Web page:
Still thankful for KICs

The time for annihilating the nation’s turkey population has arrived. While the scents of sizzling turkey and grandma’s pumpkin pie take over the house, take a look at these KICs to hold you over. This week of Thanksgiving Eve, we have a death sentence for an Iranian protester, a Georgia detainee being beaten in his holding cell, a Fayette County teen charged with terrorism, Starbucks workers on strike, and U.S. involvement in a controversial situation in Saudi Arabia.

November 14 –  Iran protester sentenced to death

Two months ago in Iran, protests broke out after the death of 22-year-old Masha Amini. She was detained for allegedly breaking the hijab rules. One of the protesters had set fire to a government facility, was named guilty of “enmity against God,” and has been sentenced to death. 

Another court has jailed at least five other protesters for 5-10 years, and 20 people are currently facing charges that are punishable by death. A human rights group warned that authorities might be planning hasty executions. The protests were reported to have spread to 140 cities and towns. The protest has become the most significant challenge in over a decade to the Islamic Republic. There have been around 15,800 protesters who have been detained, and 326 protesters have been killed, including 43 children and 25 women.

Judiciary chief Gholamhossein Mohseni Ejei has warned that rioters could be charged with enmity against God, corruption of the earth, and armed rebellion, all of which can be punishable by death. Each day, more are detained and this situation has not slowed down. 

November 15 – Detainee being beaten while in Georgia holding cell

In Savannah, Georgia at Camden County Jail back in September, security camera footage showed detainee Jarrett Hobbs getting beaten by multiple officers while being held in a jail cell. The security camera recorded everything that occurred in the holding cell. The video footage is starting to surface on social media and is going viral. 

Hobbs was arrested for possession of illegal drugs, speeding, and driving with a revoked or suspended license. In the video, Hobbs is seen in handcuffs, being beaten and kneed in the upper body and head, then being taken out of his cell by the officers. 

Hobbs’ attorney, Harry Daniels, said that charges should be applied to the sheriff’s deputies affiliated with the incident. Once the video started to surface on social media, the Camden sheriff did say he ordered an investigation to be opened immediately. A spokesperson of the office at Camden County Jail refused to announce whether the deputies involved are still on duty. 

November 16 – Fayette County 17-year-old charged with terrorism after posting threats

Seventeen-year-old Javon Sullivan was arrested on Tuesday after posting threats on social media to at least two high schools. The Fayette County Sheriff’s Office has not specified which of the Fayette County Schools were targeted.

Sullivan was accused of posting threats of school violence on social media. Sullivan is now being charged with domestic terrorism as well as terroristic threats and is being held at the Fayette County Jail. He has not been allowed bond.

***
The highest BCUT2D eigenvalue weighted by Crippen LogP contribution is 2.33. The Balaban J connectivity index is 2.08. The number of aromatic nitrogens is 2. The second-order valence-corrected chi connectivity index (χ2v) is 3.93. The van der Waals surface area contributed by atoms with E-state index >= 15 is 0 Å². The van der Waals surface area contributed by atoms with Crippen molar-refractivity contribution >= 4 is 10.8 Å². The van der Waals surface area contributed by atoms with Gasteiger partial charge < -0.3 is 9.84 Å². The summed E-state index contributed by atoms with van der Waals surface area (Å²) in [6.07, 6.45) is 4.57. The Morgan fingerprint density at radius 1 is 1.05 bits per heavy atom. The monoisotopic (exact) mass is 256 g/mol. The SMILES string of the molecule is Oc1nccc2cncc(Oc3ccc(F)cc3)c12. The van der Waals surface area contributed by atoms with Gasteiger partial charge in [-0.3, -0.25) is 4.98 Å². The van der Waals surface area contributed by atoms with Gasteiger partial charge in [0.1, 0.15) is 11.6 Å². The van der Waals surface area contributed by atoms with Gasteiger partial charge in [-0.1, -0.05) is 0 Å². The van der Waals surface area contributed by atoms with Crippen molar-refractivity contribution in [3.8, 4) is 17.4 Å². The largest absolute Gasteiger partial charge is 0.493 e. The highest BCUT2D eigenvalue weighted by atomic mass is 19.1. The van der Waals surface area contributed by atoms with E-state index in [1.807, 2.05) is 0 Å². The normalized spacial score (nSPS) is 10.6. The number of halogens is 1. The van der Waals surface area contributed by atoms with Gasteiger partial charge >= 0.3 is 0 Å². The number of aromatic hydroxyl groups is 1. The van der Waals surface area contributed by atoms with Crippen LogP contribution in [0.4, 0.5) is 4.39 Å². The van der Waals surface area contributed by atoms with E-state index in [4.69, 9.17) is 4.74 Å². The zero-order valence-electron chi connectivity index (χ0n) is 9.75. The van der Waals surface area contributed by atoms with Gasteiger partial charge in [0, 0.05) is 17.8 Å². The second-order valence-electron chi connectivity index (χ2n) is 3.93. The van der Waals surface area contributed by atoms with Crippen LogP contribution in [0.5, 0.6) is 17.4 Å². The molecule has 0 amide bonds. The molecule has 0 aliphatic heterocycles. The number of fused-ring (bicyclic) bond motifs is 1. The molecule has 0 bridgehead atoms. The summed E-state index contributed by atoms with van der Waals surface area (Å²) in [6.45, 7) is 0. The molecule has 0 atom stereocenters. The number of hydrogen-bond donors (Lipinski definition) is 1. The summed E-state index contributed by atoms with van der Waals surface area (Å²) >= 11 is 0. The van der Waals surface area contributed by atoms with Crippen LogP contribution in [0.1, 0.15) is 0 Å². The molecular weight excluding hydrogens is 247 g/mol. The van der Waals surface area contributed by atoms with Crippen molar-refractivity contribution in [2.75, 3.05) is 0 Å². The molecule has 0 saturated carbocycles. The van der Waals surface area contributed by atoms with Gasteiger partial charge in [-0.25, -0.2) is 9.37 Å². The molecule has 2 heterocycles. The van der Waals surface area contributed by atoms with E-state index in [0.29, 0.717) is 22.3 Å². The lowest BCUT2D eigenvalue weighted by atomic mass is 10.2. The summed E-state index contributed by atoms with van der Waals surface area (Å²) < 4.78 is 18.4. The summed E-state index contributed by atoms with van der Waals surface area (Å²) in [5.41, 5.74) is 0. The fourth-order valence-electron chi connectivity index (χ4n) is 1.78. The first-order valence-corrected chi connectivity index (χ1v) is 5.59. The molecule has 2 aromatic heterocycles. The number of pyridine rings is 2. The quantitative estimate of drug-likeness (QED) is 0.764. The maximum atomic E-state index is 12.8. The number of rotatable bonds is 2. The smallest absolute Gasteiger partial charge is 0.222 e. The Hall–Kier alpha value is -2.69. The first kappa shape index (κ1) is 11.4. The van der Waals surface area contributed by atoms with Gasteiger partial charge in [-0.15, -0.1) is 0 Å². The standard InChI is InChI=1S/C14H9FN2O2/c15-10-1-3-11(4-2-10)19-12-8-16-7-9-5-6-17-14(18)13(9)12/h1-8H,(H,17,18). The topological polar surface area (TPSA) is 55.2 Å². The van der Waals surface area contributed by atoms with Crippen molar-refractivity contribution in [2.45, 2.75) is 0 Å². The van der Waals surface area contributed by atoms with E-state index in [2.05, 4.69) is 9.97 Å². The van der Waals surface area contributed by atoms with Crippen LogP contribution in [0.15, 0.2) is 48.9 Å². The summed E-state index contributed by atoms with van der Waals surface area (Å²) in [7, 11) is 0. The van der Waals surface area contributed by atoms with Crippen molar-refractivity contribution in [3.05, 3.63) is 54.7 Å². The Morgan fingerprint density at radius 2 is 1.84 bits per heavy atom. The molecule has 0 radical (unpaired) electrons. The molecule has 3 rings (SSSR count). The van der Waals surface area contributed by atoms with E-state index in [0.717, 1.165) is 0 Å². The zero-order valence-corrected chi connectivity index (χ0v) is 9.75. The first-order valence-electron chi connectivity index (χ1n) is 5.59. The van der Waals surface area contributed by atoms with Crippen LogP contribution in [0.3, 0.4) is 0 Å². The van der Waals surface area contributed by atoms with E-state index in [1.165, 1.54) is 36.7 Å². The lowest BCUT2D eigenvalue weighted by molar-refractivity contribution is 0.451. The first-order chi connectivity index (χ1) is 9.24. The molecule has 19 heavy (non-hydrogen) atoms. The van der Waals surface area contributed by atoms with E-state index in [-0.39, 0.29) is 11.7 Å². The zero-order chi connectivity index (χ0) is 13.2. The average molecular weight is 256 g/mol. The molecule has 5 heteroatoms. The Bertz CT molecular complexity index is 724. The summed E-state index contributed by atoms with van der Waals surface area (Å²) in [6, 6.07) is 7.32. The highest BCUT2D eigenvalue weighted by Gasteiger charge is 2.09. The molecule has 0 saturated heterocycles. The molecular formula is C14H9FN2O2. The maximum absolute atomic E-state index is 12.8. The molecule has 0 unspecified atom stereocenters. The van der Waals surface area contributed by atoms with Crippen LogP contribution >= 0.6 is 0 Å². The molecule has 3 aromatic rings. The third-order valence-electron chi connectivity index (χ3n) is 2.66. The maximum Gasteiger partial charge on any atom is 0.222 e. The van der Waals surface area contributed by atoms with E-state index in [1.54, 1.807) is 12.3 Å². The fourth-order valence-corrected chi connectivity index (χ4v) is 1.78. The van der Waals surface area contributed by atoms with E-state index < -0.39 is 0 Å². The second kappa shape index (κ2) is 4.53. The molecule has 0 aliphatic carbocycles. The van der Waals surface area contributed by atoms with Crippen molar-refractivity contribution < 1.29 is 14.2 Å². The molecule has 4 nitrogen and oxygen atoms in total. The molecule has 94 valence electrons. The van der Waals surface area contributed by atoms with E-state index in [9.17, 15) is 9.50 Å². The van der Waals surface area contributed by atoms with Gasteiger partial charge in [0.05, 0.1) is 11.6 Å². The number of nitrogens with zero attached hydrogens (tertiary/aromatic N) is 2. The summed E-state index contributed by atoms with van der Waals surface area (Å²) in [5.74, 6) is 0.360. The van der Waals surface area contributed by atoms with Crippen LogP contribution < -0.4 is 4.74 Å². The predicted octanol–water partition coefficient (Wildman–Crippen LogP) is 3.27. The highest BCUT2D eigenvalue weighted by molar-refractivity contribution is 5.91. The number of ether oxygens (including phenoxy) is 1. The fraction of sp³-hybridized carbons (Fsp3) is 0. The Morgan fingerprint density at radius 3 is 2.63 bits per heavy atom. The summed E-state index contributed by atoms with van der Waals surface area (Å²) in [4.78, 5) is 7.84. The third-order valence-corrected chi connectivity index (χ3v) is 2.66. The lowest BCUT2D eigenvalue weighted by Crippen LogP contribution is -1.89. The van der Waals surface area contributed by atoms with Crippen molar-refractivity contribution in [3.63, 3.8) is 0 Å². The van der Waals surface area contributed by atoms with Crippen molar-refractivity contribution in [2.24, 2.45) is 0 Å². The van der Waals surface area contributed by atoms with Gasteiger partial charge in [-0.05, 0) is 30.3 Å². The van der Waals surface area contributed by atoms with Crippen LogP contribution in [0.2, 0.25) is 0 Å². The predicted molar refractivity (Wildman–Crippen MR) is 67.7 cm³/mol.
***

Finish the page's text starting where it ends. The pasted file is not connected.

Officials have announced that they want to encourage and urge parents to talk to their children about school violence and the severity of these threats. They have also said that the consequences of these threats are being charged and prosecuted to the fullest extent because of their detriment to a safe learning environment.

November 17 – Starbucks union goes on strike at over 100 different locations

On Thanksgiving, many workers plan to go on strike at 100 different Starbucks locations. The strike is meant to bring attention to Starbucks companies and find a solution to making their contracts fair.

Organizers of this strike plan to protest over a version of the red cup that features the Grinch’s hand holding an ornament with the Starbucks logo printed on it. Over the past 12 months, 260 company-owned Starbucks locations have voted to unionize Workers United. 

The number of new cafes has filed for union elections has slowed in recent months, but a contract agreement could boost this movement. This is still the most significant collective action Starbucks Workers United has participated in over the past year.

November 18 – U.S. shield Saudi prince in the killing of journalist

Biden’s crew should shield the Saudi crown prince Mohammed bin Salman in his part in killing an American journalist. An American judge is to settle if immunity will be granted for Prince Mohammed. Saudi Arabia decreased their oil production to help the U.S. to pressure Russia in its invasion of Ukraine.

Journalist Jamal Khashoggi was killed in 2018 with Prince Mohammed’s approval due to Khashoggi’s critical stories about the prince. Saudi Arabia denies any involvement of the prince in the murder when Khashoggi’s fiancé sued the prince in the federal court in Washington DC. 

The U.S. military said they wanted to help Saudi Arabia with international threats if they kept their oil production up. Those against Biden’s administration claim that the administration will help the country or others in rights abuses if it supports the prince.